Laura Jones’ portrait of Tim Winton wins Archibald Prize 2024

A shared love of the environment has helped Laura Jones win the Archibald Prize for her portrait of author and conservationist Tim Winton.

A four-time Archibald finalist, Jones said she never expected to take out the prestigious prize.

She received the news of the judges’ unanimous decision from Art Gallery of NSW director Michael Brand just hours before the announcement on Friday.

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“I can’t describe the mixture of feelings. I was shocked, so happy and humbled,” she said after receiving the $100,000 prize.

Jones, who becomes the 12th woman to win the Archibald, said she dreamt of being an artist as a young girl.

“I’ve been lucky enough to make that dream come true — more than any other event, today shows that I wasn’t completely crazy,” said the artist, who is based in Kurrajong at the foot of the NSW Blue Mountains.

Artist Laura Jones with her Archibald Prize- winning paintingArtist Laura Jones with her Archibald Prize- winning painting
Laura Jones has won the 2024 Archibald Prize for her portrait of author Tim Winton. (Bianca De Marchi/AAP PHOTOS) Credit: AAP

Winton is the author of 30 books, including the Miles Franklin Award winners Cloudstreet and Breath.

Jones was inspired to paint the West Australian after studying the bleaching of the Great Barrier Reef as part of a residency in 2016, meeting him at an environmental advocacy event.

When she flew to Perth for a sitting with the author, the reef was suffering its fifth mass bleaching event in eight years.

“Tim was warm and witty. We spoke about the historical relationship between printmaking and political activism,” Jones said in an artist’s statement.

Jones said Winton rang her on Friday morning to congratulate her on winning the nation’s most well-known art prize, first awarded in 1921.

“He made a joke that he thought he looked like he had the weight of the world on his shoulders, but he does and we all do,” Jones said.

“I hope that we can all unite for the environment.”

Winton said he was initially reluctant to sit for the portrait.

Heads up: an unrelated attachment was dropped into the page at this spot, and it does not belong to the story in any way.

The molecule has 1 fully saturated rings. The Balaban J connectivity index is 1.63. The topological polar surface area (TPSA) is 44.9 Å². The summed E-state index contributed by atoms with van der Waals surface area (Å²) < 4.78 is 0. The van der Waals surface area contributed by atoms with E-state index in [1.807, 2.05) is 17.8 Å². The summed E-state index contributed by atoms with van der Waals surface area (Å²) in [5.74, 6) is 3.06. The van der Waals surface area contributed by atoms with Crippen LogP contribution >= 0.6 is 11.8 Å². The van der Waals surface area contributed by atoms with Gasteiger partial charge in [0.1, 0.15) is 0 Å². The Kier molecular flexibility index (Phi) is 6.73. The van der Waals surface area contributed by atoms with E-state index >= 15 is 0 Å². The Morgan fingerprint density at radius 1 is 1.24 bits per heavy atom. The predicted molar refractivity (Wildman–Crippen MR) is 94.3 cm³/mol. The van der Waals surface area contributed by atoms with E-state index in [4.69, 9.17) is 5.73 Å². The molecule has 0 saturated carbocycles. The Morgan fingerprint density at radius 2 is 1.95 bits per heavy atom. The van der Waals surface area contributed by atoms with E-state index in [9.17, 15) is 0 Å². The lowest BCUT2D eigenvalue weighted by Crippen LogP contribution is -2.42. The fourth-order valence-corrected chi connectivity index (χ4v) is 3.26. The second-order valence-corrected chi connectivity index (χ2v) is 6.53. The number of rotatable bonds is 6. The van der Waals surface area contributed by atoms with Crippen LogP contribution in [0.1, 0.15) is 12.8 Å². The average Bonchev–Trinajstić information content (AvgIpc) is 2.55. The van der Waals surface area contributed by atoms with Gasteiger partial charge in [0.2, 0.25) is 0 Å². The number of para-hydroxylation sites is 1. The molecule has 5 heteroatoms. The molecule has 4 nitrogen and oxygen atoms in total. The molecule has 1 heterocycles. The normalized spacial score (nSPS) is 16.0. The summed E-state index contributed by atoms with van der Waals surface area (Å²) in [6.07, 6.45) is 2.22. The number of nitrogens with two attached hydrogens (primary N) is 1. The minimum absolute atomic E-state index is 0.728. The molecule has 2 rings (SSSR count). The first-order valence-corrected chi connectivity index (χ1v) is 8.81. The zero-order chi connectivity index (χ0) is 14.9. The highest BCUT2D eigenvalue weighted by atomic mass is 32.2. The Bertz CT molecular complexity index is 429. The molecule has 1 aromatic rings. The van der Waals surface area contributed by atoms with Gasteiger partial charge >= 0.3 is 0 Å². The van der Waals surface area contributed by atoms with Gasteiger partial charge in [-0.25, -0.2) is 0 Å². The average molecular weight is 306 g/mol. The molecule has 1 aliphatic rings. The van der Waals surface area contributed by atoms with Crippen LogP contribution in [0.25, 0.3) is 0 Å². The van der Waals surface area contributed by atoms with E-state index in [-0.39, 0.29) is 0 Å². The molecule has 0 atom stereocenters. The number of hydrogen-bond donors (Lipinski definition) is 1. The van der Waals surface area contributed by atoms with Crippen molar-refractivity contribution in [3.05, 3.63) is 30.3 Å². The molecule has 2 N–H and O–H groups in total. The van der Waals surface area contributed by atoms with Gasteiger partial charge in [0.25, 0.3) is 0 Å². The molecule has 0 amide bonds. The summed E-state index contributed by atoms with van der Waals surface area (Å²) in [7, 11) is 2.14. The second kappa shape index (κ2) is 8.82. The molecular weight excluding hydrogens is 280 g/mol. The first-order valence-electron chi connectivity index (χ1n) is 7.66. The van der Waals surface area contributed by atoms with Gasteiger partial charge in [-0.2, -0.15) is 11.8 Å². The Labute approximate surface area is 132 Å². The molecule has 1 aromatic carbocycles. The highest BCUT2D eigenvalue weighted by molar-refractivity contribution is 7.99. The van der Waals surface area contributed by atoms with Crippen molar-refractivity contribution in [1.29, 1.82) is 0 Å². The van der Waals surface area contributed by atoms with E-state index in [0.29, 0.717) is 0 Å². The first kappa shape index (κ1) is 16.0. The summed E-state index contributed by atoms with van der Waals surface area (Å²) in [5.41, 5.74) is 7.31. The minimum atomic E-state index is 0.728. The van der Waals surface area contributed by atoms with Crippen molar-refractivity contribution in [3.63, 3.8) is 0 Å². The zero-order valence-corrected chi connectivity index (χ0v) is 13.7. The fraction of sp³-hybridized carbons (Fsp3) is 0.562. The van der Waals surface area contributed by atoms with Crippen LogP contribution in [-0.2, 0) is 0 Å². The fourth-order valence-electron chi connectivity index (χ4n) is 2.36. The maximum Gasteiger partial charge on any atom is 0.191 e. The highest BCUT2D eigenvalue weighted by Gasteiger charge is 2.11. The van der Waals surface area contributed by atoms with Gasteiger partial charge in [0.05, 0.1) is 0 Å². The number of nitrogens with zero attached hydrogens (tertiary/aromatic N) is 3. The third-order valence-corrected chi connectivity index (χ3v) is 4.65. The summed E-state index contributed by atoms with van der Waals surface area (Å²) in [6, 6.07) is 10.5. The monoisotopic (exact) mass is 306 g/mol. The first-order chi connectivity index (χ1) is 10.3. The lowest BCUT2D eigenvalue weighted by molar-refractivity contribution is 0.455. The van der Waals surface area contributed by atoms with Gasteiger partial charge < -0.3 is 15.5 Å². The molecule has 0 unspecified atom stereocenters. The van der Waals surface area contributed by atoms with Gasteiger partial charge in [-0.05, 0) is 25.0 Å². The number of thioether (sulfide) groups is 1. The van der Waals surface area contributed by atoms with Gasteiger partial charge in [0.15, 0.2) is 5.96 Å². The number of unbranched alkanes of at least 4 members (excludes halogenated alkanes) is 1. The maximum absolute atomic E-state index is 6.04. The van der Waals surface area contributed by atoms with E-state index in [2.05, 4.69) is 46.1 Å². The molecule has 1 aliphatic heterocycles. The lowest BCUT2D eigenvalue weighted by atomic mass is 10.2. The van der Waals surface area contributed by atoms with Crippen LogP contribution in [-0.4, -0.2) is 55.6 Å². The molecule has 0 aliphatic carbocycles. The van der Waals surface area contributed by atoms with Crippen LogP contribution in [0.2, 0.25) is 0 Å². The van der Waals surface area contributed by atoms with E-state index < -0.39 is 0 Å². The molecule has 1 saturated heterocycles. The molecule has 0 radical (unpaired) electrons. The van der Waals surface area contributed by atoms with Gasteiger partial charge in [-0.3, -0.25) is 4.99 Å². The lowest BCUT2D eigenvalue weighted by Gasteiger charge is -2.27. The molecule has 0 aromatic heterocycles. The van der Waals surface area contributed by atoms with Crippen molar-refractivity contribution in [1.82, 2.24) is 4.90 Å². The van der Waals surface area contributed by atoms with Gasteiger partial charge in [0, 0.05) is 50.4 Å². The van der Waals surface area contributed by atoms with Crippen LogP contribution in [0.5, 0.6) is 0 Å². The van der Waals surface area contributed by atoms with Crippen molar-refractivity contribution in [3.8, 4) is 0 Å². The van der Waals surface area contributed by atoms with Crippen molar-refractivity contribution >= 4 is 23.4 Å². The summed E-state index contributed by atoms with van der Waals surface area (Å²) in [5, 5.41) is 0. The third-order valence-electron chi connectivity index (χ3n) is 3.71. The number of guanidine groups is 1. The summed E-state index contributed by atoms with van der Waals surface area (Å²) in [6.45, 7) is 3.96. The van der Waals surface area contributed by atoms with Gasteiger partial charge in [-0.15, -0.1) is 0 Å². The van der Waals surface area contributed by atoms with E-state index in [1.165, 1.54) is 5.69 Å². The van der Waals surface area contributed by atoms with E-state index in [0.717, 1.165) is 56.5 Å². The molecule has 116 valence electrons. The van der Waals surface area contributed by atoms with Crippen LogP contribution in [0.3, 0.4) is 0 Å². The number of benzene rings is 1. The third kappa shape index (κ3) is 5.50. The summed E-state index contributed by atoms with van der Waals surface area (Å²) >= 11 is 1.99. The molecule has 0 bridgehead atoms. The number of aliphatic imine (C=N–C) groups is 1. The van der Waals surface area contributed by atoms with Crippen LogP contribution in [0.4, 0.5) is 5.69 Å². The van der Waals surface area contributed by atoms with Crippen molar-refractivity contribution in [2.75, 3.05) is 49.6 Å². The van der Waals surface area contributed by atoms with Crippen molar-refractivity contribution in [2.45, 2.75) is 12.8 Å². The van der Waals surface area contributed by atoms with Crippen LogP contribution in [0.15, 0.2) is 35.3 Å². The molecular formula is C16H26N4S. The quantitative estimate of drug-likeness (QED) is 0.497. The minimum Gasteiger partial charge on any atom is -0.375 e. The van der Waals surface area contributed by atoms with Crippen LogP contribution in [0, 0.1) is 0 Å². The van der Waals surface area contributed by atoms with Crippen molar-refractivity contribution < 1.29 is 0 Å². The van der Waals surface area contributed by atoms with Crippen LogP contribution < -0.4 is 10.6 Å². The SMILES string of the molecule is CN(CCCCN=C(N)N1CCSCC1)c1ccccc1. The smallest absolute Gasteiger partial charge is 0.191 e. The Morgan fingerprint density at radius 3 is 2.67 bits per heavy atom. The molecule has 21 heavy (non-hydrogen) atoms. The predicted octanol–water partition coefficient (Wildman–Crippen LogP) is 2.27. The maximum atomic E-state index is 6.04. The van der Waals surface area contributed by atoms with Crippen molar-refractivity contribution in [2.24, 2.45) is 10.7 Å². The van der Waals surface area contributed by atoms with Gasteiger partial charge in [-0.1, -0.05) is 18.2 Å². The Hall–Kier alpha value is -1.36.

“I had seen Laura’s paintings of the Great Barrier Reef coral gardens, including her beautiful and tragic depictions of coral bleaching, so I was a little more curious and open than usual,” he said in a statement.

The winning portrait was selected from more than 1000 entries and 57 finalists.

Sulman Prize winner

Also announced on Friday, Naomi Kantjuriny won the $40,000 Sulman Prize for her work Minyma mamu tjuta.

“I’ve been painting for 30 years, and I love it,” Kantjuriny said in a statement read out at the gallery on her behalf by Tjala Arts chairperson Muna Kulyuru.

“The story of the mamu is a story we sing and dance to. Mamu are good and bad spirits, sometimes they hold scary stories that teach lessons to the grandkids.”

Wynne Prize winner

The $50,000 Wynne Prize has gone to Yolngu elder Djakangu Yunupingu from Yirrkala in the Northern Territory, for her painting Nyalala gurmilili.

“I am one of seven sisters. There are only three of us left now. The songs of this painting were given to me by our father, Munggurrawuy,” she said in a statement after hearing of the win.

“It shows the songs of the seven sisters in the stars crying. Now I am crying. But this time with happiness.”

Former graffiti artist Matt Adnate has already been recognised with the $3000 Packing Room Prize for his painting of Yolngu rapper Baker Boy.

The finalists will be on show at the gallery from Saturday until September 8.

They will then tour regional NSW and the Northern Territory.

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